Of Rags And Riches: The Benefits Of Hearing Jeremiah 9:23–24 Within James 1:9–11 -- By: H.H. Drake Williams, III

Journal: Tyndale Bulletin
Volume: TYNBUL 53:2 (NA 2002)
Article: Of Rags And Riches: The Benefits Of Hearing Jeremiah 9:23–24 Within James 1:9–11
Author: H.H. Drake Williams, III


Of Rags And Riches:
The Benefits Of Hearing Jeremiah 9:23–24 Within James 1:9–11

H.H. Drake Williams, III

Summary

James 1:9–11 encourages the poor and warns the rich about their perceived positions. Despite the apparent simplicity of the teaching, scholars have questioned the identity of the rich person, the nature of the boasting, and the relationship that this teaching has to the other teachings within James 1. Hearing a scriptural echo from Jeremiah 9:23–24 [LXX 9:22-23] within James 1:9–11 can contribute to this discussion. When the context of Jeremiah 9:23–24 and its early interpretations within Jewish literature are heard, they can help identify the rich person in James 1:9–11 as a Christian believer, specify the boasting as a heroic boast, and provide connections with this teaching and others within James 1.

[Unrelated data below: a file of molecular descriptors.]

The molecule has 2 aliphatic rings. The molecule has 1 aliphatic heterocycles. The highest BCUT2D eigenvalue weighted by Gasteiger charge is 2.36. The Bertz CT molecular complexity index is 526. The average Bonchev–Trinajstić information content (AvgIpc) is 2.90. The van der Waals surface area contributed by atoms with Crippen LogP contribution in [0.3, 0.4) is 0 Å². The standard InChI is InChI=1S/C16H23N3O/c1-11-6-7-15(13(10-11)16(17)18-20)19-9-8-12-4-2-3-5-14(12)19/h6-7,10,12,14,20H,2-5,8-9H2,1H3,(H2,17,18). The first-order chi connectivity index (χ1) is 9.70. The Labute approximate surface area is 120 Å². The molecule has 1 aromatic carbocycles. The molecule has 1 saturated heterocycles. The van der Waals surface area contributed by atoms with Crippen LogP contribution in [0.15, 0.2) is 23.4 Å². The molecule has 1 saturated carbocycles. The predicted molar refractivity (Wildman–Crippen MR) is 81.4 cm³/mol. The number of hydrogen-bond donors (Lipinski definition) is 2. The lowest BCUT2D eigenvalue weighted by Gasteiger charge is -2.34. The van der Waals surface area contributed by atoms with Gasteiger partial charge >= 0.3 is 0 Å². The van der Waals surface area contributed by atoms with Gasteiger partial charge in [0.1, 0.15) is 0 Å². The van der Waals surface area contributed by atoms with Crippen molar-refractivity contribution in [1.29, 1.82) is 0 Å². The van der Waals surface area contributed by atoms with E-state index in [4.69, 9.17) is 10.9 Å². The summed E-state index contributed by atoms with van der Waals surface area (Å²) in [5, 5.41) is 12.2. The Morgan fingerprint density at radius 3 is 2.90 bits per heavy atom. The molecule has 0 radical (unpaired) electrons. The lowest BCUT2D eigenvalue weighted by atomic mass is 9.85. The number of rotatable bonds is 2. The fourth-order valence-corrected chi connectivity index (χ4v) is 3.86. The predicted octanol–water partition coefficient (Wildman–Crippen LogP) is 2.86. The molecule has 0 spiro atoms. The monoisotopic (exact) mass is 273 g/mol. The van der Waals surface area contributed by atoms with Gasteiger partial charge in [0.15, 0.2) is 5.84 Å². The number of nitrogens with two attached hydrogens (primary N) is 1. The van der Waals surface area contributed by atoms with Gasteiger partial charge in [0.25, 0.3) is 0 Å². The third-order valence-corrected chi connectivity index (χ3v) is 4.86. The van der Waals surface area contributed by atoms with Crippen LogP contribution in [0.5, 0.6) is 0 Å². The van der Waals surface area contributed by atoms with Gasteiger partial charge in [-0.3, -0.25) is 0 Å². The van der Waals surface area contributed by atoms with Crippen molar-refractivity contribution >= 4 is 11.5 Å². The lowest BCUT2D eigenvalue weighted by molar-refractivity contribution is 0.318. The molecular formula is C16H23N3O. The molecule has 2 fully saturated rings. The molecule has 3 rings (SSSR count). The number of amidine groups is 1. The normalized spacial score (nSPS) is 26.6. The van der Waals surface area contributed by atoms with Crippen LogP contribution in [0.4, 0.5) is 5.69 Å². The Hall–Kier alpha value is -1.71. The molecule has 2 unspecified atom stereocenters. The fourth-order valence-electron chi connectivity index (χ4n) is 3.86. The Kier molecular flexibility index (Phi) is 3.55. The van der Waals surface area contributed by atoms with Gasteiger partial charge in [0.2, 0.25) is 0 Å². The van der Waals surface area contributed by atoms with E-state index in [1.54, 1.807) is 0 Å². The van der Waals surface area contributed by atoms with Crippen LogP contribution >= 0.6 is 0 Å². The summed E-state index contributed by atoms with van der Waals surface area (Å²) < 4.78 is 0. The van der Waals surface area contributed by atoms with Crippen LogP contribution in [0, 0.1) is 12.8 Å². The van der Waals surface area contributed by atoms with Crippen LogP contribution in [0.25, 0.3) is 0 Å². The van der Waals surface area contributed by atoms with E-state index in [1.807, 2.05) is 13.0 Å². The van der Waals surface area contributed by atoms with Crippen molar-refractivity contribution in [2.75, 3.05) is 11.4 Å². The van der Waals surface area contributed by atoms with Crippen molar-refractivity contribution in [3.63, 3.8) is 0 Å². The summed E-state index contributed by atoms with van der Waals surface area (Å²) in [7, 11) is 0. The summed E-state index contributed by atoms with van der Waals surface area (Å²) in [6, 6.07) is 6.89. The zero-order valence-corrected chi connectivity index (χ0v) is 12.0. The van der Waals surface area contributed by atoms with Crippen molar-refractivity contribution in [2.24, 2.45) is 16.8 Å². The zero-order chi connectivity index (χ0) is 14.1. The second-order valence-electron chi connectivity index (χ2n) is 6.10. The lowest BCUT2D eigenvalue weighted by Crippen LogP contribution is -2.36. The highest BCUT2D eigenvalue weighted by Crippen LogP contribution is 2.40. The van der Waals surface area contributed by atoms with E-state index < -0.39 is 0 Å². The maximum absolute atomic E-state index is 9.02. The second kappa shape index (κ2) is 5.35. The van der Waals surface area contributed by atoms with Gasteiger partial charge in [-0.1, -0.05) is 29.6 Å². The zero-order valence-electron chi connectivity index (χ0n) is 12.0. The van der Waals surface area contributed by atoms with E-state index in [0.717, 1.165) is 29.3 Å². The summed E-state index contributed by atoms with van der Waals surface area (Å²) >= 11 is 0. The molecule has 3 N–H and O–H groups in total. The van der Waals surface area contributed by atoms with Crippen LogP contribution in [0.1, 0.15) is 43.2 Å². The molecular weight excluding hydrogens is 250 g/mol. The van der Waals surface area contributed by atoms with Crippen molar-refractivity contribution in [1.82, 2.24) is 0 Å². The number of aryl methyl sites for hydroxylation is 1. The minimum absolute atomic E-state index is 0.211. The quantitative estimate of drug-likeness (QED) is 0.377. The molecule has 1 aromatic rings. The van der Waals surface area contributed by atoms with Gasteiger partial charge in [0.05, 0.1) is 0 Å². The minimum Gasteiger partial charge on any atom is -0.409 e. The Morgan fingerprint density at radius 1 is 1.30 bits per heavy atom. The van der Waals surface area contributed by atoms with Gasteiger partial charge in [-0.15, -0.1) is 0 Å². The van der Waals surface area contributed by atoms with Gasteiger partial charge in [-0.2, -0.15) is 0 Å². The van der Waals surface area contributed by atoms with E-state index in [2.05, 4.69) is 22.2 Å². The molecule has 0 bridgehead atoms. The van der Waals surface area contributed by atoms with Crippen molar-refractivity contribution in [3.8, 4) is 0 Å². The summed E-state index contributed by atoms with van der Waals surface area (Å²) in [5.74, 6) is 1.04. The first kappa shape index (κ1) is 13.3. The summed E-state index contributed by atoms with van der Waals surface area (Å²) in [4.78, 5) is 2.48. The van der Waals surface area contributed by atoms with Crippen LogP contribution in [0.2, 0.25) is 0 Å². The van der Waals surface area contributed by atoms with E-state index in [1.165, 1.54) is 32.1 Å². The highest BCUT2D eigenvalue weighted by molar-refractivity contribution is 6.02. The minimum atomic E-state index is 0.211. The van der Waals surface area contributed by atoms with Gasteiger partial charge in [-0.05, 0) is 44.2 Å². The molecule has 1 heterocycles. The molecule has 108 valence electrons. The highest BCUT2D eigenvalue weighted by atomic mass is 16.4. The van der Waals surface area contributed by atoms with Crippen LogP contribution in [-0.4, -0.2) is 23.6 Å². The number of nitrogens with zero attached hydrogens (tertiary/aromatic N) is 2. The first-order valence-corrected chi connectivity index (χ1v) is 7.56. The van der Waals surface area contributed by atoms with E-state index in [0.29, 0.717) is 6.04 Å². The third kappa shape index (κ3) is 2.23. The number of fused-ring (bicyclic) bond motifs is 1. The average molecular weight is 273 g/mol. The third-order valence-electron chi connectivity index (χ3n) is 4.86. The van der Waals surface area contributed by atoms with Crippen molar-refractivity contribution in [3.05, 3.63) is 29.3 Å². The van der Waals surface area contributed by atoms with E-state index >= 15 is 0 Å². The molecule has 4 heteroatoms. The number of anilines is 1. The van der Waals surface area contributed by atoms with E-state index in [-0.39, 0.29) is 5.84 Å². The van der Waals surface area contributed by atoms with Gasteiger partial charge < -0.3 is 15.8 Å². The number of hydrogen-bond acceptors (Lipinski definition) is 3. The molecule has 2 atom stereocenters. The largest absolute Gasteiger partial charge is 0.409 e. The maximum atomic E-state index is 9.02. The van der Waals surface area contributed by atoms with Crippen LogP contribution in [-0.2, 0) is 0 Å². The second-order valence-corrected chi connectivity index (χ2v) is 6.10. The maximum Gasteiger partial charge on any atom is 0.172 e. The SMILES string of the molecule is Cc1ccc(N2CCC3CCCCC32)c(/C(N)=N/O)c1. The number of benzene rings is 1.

I. Introduction

James 1:9–11 is the first of a number of passages dealing with issues of wealth and poverty within the epistle of James.1 In this passage James encourages the poor person that his position is much higher than he originally considered, and challenges the rich person that his position is much worse than he expected. Despite the apparent simplicity of this text, there are a number of questions that remain.

Firstly, scholars are not in agreement whether the rich person in James 1:9–11 is a Christian believer or not. Those who believe that the rich man is a Christian believer notice the parallelism between 1:9 and 1:10–11 and assume that the idea of brother is continued from 1:9 into 1:10–11. The structure of 1:9–10 suggests that the verb for

boasting in 1:9, καυχάομαι, would be understood as the verb of 1:10. These scholars also see that Christians with wealth are warned in other sections of James (e.g.

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